The up-tempo, run-and-gun Saints should be one of the more exciting teams to watch this year and if not for an abbreviated season, might have possibly been able to make a push for the programs 27 win record. However, if there is one flaw in this Saints team it would be their production outside of Pickett and Camper. Only two other players for Siena would average over 10 points a game last year and both have moved on. Sophomore guard Gary Harris Jr. was the next leading scorer, but a rather pedestrian 5.3 points a game likely won’t be enough to get the job done in 2020.

Even with Vermont winning the previous eight contests, the Catamount-Saints rivalry has been a fun series over the years. This Saints team will be the strongest they’ve been in over a decade, as those days of eating a W for Vermont could be coming to an end. It sounds strange to say, but this Saints team might be Vermont’s toughest non-conference opponent. 

Buffalo Bulls

Much like Vermont, Buffalo has had a tremendous amount of success in recent years which includes four trips to the NCAA Tournament since the 2014-15 season and is highlighted by a 32-4 record just two years ago. The Bulls would fall in the second round of the NCAA Tournament that year, but their 32 wins on the season would shatter the programs record for most wins in a year. Head coach Nate Oats would later jump ship to Alabama, though he has yet to find that same level of success down in Tuscaloosa. Likewise, Buffalo has taken a slight step back as well, though that was to be expected after reaching the ceiling of their magical 32 win season.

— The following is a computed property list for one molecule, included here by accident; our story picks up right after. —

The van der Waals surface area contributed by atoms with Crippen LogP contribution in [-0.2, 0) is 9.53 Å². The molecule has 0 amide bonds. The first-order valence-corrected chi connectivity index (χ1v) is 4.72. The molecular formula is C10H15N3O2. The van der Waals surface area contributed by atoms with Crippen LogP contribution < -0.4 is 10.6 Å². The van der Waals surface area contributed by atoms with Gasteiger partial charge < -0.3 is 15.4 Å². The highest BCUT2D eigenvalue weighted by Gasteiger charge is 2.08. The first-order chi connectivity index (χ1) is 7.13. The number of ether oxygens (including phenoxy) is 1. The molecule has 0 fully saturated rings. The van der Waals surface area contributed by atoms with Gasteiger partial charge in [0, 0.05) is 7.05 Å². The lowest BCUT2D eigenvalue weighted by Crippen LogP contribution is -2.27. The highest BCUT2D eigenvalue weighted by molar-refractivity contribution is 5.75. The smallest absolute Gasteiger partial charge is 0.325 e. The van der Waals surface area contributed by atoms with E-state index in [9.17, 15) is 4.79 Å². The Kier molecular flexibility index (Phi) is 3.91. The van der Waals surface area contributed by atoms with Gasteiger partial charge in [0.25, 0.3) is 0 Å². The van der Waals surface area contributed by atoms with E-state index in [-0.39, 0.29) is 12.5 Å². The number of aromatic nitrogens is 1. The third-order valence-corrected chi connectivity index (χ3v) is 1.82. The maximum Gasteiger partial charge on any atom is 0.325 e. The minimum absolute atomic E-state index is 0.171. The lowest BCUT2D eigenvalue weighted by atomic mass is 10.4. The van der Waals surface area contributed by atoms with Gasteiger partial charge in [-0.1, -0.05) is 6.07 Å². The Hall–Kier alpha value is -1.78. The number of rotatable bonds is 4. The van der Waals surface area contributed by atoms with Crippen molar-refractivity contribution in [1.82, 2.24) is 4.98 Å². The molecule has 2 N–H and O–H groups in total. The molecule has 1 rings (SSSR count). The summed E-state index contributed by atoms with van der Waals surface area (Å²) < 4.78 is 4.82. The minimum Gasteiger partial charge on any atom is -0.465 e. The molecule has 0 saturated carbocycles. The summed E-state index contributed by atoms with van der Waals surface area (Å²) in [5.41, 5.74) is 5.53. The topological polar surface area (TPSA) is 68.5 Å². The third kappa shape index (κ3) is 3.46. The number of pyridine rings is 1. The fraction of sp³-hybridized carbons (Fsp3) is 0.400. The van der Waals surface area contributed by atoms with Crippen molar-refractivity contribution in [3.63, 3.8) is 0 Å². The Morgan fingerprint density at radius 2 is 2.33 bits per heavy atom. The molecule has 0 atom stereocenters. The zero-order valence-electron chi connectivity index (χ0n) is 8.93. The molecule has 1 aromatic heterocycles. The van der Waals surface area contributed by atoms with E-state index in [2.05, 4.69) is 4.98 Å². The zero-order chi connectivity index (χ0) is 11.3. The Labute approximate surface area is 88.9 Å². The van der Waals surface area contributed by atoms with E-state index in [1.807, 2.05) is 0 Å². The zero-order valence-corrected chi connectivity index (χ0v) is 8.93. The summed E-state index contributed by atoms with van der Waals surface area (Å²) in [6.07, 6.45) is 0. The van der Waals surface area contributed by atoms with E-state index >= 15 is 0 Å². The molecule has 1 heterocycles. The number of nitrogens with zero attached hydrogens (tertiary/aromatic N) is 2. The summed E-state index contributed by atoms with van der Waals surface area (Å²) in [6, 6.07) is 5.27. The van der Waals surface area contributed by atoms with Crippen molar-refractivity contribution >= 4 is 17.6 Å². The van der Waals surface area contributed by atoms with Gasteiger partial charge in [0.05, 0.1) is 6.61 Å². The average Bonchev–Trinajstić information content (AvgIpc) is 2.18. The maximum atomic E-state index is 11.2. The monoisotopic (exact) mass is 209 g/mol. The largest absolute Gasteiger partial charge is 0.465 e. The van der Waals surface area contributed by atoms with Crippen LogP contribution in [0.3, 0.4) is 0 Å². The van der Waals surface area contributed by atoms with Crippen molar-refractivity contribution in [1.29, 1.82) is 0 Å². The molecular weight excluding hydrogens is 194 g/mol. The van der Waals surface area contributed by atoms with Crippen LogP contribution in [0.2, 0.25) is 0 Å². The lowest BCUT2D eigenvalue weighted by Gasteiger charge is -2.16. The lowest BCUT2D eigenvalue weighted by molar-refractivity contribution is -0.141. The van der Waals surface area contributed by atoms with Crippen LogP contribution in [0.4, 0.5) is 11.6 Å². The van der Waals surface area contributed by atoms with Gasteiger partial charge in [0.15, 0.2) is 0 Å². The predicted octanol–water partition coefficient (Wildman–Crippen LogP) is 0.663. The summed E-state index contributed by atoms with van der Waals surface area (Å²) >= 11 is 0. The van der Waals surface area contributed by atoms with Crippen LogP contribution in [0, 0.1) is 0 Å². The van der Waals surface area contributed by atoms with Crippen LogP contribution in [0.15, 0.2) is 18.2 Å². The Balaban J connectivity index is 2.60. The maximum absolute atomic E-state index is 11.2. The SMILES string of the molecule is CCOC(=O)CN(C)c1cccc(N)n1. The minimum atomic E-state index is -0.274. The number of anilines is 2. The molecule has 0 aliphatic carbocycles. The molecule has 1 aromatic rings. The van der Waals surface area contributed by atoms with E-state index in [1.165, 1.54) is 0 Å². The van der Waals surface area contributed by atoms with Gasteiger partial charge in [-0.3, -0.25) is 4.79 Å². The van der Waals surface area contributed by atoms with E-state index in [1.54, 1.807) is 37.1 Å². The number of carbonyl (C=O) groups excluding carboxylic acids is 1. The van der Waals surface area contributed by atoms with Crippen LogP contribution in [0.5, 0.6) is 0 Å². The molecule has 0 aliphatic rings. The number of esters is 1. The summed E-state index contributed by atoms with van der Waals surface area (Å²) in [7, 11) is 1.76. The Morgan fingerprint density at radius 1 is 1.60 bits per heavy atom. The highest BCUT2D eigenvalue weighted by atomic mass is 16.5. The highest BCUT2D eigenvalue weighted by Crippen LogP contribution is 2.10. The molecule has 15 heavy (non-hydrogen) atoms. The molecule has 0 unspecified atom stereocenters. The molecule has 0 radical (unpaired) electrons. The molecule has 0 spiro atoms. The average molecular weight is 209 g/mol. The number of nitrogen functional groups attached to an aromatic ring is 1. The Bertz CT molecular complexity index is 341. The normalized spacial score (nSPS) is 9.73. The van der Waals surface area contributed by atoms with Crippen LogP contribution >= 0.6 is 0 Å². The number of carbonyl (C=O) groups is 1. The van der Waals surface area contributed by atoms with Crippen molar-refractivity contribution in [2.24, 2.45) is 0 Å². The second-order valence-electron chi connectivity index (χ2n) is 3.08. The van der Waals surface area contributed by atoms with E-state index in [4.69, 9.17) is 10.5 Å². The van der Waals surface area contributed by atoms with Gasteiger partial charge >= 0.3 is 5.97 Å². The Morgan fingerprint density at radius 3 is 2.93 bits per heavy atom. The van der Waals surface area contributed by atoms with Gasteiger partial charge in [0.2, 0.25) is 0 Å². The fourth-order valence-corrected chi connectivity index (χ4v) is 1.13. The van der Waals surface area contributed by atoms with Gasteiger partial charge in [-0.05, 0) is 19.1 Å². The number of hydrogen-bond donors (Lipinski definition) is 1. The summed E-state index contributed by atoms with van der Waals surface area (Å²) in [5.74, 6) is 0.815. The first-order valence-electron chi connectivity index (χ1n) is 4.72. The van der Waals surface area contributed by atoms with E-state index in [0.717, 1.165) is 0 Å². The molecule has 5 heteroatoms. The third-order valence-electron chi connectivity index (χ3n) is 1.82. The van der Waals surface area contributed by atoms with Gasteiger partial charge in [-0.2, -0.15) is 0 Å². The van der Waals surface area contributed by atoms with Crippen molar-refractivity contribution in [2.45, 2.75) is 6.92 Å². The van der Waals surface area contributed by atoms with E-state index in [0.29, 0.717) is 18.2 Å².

Even with the departure of Nate Oats, Buffalo still managed to finish 20-12 on the year, good enough for third in the MAC standings. The Bulls will be returning their top playmaker, 6’3” guard Jayvon Graves, who led the team with 17.1 points a game. They also return 6’7” forward Josh Mballa. The Frechman star paced the Bulls with 9.6 rebounds, while also averaging 10.8 points a game. They will be losing starting point guard Devonta Jordan, but incoming freshman Chanse Robinson looks like the real deal and should be ready to contribute from day one.